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[360] it is best to move on. I have made this portion of the book rather full; but as Lincoln's individuality and peculiarities were more marked in the law office and court-room than anywhere else it will play its part in making up the picture of the man. Enough has been told to show how, in the face of adverse fortune and the lack of early training and by force of his indomitable will and self-confidence, he gained such ascendency among the lawyers of Illinois. The reader is enabled thereby to understand the philosophy of his growth.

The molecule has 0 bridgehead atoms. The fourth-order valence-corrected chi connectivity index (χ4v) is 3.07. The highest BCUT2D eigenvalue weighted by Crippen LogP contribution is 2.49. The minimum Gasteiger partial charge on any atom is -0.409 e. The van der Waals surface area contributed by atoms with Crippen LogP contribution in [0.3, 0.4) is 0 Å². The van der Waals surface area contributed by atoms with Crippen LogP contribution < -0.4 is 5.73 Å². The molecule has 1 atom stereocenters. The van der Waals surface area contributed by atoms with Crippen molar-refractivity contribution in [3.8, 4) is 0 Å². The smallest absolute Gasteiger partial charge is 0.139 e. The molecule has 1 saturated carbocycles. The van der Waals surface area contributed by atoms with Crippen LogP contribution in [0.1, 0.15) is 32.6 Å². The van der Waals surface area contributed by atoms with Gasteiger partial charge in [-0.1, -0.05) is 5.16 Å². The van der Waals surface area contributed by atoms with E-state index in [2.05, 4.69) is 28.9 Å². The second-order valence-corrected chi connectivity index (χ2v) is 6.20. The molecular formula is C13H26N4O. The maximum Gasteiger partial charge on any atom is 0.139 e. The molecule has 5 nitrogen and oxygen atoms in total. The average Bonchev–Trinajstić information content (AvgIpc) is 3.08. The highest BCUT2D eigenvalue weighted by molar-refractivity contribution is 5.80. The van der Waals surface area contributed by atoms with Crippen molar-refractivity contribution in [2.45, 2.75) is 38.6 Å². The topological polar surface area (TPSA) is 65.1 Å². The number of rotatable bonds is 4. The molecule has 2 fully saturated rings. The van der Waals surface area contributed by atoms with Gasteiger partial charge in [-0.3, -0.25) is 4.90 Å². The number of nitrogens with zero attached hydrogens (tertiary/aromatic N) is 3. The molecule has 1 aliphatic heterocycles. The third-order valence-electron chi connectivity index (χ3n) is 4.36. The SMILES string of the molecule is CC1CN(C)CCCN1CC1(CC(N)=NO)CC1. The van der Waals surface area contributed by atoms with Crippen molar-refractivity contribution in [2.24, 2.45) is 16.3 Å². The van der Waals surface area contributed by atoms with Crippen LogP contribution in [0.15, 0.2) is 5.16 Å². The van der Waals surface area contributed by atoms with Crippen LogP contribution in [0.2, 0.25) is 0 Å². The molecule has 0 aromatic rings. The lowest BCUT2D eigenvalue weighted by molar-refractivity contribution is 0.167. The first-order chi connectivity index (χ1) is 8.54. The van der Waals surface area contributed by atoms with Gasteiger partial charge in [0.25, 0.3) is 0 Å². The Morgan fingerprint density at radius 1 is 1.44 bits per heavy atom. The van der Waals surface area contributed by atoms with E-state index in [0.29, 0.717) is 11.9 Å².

But now another field is preparing to claim him. There will soon be great need for his clear reason, masterly mind and heroic devotion to principle. The distant mutterings of an approaching contest are driving scattered factions into a union of sentiment and action. As the phalanxes of warriors are preparing for action, amid the rattle of forensic musketry, Lincoln, their courageous leader, equipped for battle, springs into view.

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